Supper, Sustenance, and Steak Knives

Sharp steak knife

Imagine, you are comfortably seated in a plush, upholstered chair at your favorite local steakhouse. You took your time perusing the menu, lingering on sauce descriptions. You chatted up the server, Jack, about the specials and what’s particularly good tonight. You are celebrating, so you selected the 12oz cut of Filet Mignon and a slightly pricier bottle of Cabernet Sauvignon. Jack promised it would be the perfect pairing with its creamy texture and hints of sandalwood and tobacco. 

The steak arrives and smells of warm grass and butter. You fluff the white linen napkin and float it down to your lap. Then, you pick up the knife to make your first glorious cut, but to your horror the blade is dull. You desperately search the table only to find that there are no sharp steak knives anywhere.

In reality, fine dining establishments are well aware of the drama and pleasure that a beautiful set of sharp steak knives bring to the culinary experience. Today, food is not just about sustenance, it’s about history, and identity, and the unique qualities that each plant, animal, and location contribute. So how does one select an appropriate set of knives for home use? 

History and Craft of Steak Knives

Japanese Steak knives

Let’s begin with the provenance of different knife designs. There are many countries in the world that are passionate about beef, but when it comes to knife fabrication, the leading products and designs hail from France, Germany, and Japan. 

France, in particular, is known for a style of sharp steak knives called the Laguiole. This is not a brand but speaks to a specific manufacturing region and design. While it began as a pocket knife, and modern folding models are available, the steak knife version is typified by the balanced feel, a blade that slightly curves to a point, and a handle that also gracefully comes to a blunt point.

However, the vast majority of home sets of sharp steak knives are purchased from Germany and Japan. Germany is known for the heft of its blades, while Japan’s blades tend toward the lighter-weight end of the spectrum and are crafted for precision.

Features to Consider

Like with anything, you should buy what you like, but here are some knife qualities to consider as you narrow down the possibilities.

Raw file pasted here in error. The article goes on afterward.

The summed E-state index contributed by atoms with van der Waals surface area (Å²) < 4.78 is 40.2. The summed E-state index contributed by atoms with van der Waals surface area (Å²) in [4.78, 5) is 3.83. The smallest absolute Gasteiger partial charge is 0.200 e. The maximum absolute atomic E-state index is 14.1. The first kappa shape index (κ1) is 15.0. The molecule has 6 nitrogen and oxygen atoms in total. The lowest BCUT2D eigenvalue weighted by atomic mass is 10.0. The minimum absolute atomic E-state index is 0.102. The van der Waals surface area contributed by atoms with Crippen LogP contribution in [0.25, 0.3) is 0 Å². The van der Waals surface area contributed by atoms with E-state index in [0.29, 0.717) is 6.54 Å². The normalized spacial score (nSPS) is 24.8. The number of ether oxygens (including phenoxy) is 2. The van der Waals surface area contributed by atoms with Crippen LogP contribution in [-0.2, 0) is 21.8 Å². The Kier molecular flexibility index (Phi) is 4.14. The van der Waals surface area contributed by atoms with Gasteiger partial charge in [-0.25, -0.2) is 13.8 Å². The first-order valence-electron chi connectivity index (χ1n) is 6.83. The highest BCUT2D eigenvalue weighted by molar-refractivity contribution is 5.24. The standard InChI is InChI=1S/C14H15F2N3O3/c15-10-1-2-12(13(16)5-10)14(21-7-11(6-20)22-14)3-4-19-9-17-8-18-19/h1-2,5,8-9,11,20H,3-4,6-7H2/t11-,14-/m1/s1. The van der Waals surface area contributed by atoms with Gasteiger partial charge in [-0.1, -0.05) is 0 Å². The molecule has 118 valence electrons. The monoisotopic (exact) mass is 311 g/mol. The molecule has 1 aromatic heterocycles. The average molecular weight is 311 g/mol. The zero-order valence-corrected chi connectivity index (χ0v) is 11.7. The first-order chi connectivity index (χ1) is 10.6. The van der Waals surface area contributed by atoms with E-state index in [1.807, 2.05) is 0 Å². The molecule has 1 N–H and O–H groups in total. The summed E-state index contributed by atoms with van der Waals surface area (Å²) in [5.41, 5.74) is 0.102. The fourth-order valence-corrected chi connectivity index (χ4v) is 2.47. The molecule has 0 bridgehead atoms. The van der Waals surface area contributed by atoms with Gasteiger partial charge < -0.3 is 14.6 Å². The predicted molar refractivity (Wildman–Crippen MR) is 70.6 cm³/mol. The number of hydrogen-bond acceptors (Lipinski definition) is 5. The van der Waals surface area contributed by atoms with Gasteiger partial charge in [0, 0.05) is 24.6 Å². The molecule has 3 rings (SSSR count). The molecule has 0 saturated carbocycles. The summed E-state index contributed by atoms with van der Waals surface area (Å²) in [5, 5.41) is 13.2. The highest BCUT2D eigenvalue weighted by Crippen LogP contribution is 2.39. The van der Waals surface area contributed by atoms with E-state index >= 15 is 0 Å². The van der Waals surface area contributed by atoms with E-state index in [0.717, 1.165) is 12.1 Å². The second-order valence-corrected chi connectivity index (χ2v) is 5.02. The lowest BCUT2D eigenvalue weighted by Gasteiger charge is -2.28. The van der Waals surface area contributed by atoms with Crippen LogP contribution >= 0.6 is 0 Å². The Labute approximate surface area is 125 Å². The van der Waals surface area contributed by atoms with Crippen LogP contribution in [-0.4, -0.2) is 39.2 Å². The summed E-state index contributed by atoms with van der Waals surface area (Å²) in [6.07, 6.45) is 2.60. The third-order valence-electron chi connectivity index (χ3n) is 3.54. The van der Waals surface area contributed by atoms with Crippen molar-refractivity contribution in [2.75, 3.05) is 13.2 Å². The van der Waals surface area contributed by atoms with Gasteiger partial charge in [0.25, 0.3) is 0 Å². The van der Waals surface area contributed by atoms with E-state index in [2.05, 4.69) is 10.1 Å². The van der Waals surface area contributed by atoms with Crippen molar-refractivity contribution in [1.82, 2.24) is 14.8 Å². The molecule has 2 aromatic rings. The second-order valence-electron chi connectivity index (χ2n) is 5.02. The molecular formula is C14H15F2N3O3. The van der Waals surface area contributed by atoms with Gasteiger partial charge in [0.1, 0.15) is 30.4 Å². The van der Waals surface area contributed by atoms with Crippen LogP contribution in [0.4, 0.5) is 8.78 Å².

Blade Material: The blade must be durable and not prone to staining; therefore, sharp steak knives are made from two kinds of steel or ceramic. While some people get excited about high carbon steel, versus stainless, because it’™s used for chef’™s knives, it also requires more upkeep, so that’s worth keeping in mind. 

Blade Style: Do you want a serrated blade steak knife or a clean, straight edge blade steak knive? This will depend on the decisions you make about knife maintenance and also how you like to carve meat.

Aesthetic: Here, think about how a knife feels in the hand, the shape of the handle, the shape of the blade, and the weight and balance between the two. For the handle, do you like a modern, brushed metal look, or do you prefer a more classic cherry wood vibe?

Budget, Upkeep, and Storage

Sharpest steak knives

Naturally, one critical element to consider when making any home purchase is the budget. How much are you willing to spend on a gorgeous set of sharp steak knives? Consider how often you prepare steak at home and for whom. Do you mostly entertain close friends and family in small numbers or large groups? Will you use your knives for formal events such as inviting the boss or colleagues over for an expertly crafted, yet strategic meal where the staging must be as magnificent as the substance? How you plan to use your knives will help you to assess how large a set you will need, and what the storage and upkeep will likely entail. 

For example, only you know whether you are likely to sharpen the knives yourself. Do you own a sharpener? Are you likely to research a local retailer who provides sharpening services? 

Most people will tell you not to put your beautiful, carefully crafted, super sharp steak knives in the dishwasher. But let’s be honest, if you are juggling a career and small children, and you are a culinary enthusiast who routinely prepares steak, game hens, pork roasts, or other types of meat that invite precision cutting, you won’t be able to resist the dishwasher safe steak knives. If this is the case, you may consider investing in two sets of steak knives, one for everyday use, and another for guests.